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What is Westminsters Plan B

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posted on Sep, 12 2014 @ 09:28 AM
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a reply to: ScepticScot

I'm a bit confused as to how they can quantify a "Scottish share" of defence anyway, besides, that isn't really relevant. They spend £3 Billion now (regardless of "share") and intend to spend £3 Billion in the future, ergo, no budgetary difference. It was you who brought up how the Scottish Government includes defence in it's accounts, so we should ignore it for iScotland but actually we can't, as they plan on spending the same.

And yes, the Yes campaign do paint a picture of a Scotland that would be "prosperous", "one of the richest in the world", "held back by Westminster" etc etc, so they do indeed paint a false picture. It isn't a "strawman" in the slightest, this is word for word what Salmond et al have been saying for months. My question is still how do expect to operate with an 8% budget deficit? This is still not being answered by any of you, instead you dance around the subject like it won't be a problem - it will.

As for the credit rating - leading on from the deficit question - it has already been pointed out by the ratings agencies that an iScotland would have a poor rating, simply from being unknown. This will lead to higher borrowing costs.

You seem to think I am some idiot who doesn't understand how these things work, but it seems there are plenty here who live in cloud cookoo land with regards to finances.

Now, if Scotland doesn't get a CU (it probably won't) and it walks from the debt (like Salmond et al have said they would) the ratings agencies have said Scotland's rating would be junk. Scotland benefits now from the UK's excellent rating - Scotland will not enjoy the same, regardless of a CU happening or not.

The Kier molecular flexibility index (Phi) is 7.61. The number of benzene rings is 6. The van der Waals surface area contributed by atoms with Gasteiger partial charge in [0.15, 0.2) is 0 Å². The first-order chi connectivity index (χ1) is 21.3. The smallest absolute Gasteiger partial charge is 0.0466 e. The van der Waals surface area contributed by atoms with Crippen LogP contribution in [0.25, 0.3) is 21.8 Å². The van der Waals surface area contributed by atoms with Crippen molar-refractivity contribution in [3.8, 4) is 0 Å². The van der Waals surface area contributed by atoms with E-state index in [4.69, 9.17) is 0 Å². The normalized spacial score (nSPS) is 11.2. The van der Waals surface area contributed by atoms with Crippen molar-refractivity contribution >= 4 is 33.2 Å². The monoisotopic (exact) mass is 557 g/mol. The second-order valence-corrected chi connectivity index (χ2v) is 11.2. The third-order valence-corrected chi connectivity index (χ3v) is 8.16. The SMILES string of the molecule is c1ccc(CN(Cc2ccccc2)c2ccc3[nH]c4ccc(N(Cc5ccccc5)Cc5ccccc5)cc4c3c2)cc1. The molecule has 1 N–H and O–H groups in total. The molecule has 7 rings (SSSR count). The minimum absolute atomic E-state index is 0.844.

So, coming back to the 8% deficit- how are you going to finance the deficit if you find it hard/costly/impossible to obtain funding?

It's all very well trying to dance around the issue, but at some point you have to face the music.

EDIT: And yes, Scotland will have to "run a catalogue" to build up a credit rating - they have no track record with regards to debt repayment. Yes, you would be able to sell bonds, but owing to a lower rating, you'll have to issue them at a higher rate, costing more to borrow than it already does. And running an 8% deficit certainly won't help.

The fact you seem to think Scotland is going to get a AAA rating on Day 1 and full access to the bond market at preferential rates is just deluded.
edit on 12/9/14 by stumason because: (no reason given)




posted on Sep, 12 2014 @ 10:05 AM
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The only argument i see for the yes vote is to the tune of "more oil, more money".

Do the people voting yes actually think they will see a penny of that oil money? Gaining independance will change nothing for you on a personal level. You will just be swapping the greedy #s in Westminister for a bunch of other greedy #s. The only thing that will change is that there will be more of you on the dole... if the new Scotland keeps the dole.



posted on Sep, 12 2014 @ 10:44 AM
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a reply to: stumason



posted on Sep, 12 2014 @ 10:44 AM
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a reply to: stumason



posted on Sep, 12 2014 @ 10:44 AM
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a reply to: stumason



posted on Sep, 12 2014 @ 10:55 AM
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a reply to: stumason
Can you post a link to where credit agencies say Scotland will have a junk rating as everything I have seen suggested one of the A ratings. Or is this just another opinion you have?